Y’all. I think Coco has found her Big Girl Pants! A little help from some hormones and better riding doesn’t hurt, but we had an AMAZING weekend recently! I took Sterling and Coco to my trainer’s place outside Houston a couple weeks ago. This was Sterling’s first leg of his trip to his lessee and I took Coco to a small schooling horse show as well as a few lessons with my trainer.
The first day we were there both horses acted like lunatics; first when they got off the trailer and then later because we separated them into separate pens so they would (hopefully) not hurt themselves. By the time I rode Coco for our lesson that day she was pretty much exhausted so was a super easy ride. She jumped all the jumps with no hesitation and we even got in a few nice flying changes.
The horse show was on Sunday only, but we opted to take Coco and the other horses showing to the show location early Saturday morning. This allowed us to ride in relative peace and get her away from Sterling. It turned out this was a really really good idea. She schooled fantastically and was generally pretty chill about the venue. Much better than she had been at the previous two small shows I’d taken her to. Perhaps she was getting the hang of this leaving-home-and-showing thing.
Fast forward to Sunday morning. My division was going first so I got on pretty early to attempt to warm her up in my ring before it was closed. Long story short, the warm-ups were ALL chaos, she was very agitated and amped, and the start time was delayed AN HOUR! Needless to say, by the time my ring started I felt like I was riding a hot wire. My trainer had another student showing in the same division so she had me get off and take Coco to her stall to chill out until the other student was done. Coco never really chilled out, but I do think it was a better idea than continuing to wait around with the other horses and make her more frazzled.
We were showing in a 2’3″ division with 3 hunter trips and a hack plus a warm-up trip over fences. My trainer sent us into the warm-up trip and with the guidance to trot the first fence in every line. Just get her around soft and easy. And I’m so pleased to say that it was just that, soft and easy. She definitely relaxed and was happy for the first time in a few hours.
Looking happy and fancy! Photos are all from Ernesto Photography!
For our second trip we opted to trot the first fence and my trainer said that if she felt good go ahead and continue cantering. If she felt hot, then bring her back and trot to each jump in the lines again. Well, she felt great so after trotting the very first fence we cantered the entire course. We did one lead change and it was spot on.
She’s definitely very green over fences, but I don’t think we have to worry about her scope!
For our second two trips I took it very slow before starting to canter, but we cantered both trips entirely. She is SO FUN TO JUMP! She seems to really like it and you can really feel her spine curve over the jumps. She overjumped the jumps on the first course by quite a lot, but settled down a bit for the last few trips. All her lead changes were perfect, especially when I didn’t look down.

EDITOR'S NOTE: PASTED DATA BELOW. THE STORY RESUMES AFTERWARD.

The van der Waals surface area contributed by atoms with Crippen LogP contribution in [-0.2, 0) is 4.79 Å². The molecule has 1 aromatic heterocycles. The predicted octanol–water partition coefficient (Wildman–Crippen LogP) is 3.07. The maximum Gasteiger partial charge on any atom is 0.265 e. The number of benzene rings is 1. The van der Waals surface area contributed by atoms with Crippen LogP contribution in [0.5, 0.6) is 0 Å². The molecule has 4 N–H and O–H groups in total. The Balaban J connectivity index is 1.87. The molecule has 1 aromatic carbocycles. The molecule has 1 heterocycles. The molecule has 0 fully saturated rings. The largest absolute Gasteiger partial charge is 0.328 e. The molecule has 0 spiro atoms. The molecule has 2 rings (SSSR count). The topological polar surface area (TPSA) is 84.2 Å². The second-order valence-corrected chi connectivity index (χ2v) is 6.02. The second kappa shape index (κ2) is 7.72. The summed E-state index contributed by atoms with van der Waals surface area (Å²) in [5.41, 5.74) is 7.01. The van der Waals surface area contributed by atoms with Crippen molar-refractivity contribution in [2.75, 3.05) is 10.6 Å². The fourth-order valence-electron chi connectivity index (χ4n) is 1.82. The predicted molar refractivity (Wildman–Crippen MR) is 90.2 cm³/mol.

She looks so happy to be jumping!
After our four jumping trips we opted to skip the hack. The thing about schooling shows is that there are often horses and riders that are a bit on the rough and ready side. Either the horse and/or rider are inexperienced or maybe don’t ride under the guidance of a trainer, so they can be a bit crazy. Being that some of the horses in my division were also very green, it just didn’t seem like it would give Coco a good experience in case one of the other horses got out of hand or they did something that would unnerve Coco (like ride up too close behind her, or pass her too close, basically anything to crowd her would be bad).
All things considered I was ecstatic about our day. It had the makings of being a true disaster, but through the fantastic guidance of my trainer and a little patience on my part, it was an unforgettable day. After six long years of waiting I finally feel like I really might have my fancy hunter. Don’t get me wrong, we have a long road ahead and there will be plenty of bumps in the road, but she proved she has the talent and she likes jumping and showing. Those are things you can’t train or teach any horse.
Not a bad horse show day!
The icing on the cake was that we ended up Reserve Champion in our division, even without doing the hack! My barn-mate was Champion! Coco won the two over fences classes that she cantered in their entirety and was 2nd in the first hunter and 3rd in the warm-up. There were six horses in our division. What a good girl!
A very exciting thing happened this week. Sterling went out on lease with the world’s most delightful teenager! I’ve known for at least a year that I 1. need to start showing Coco 2. don’t have the funds or the time to show two horses 3. would prefer to find Sterling a job with someone else at least until I know where things stand with Coco’s future as a hunter. My trainer and I have been talking about it for a year and she finally found the PERFECT situation for my favorite unicorn with one of her clients.
His new rider is a teenager who has been showing hunters since she could barely walk, so is clearly a more skilled rider over fences than me. I think she will be WONDERFUL for Sterling. He has taken me so far with my learning and been an absolute saint to put up with all my mistakes without ever give me the middle finger. His new kid will hopefully be able to take him even further and over bigger jumps because she’s less likely to cram him up to the jumps and make him look like a frog, which I’m really good at doing.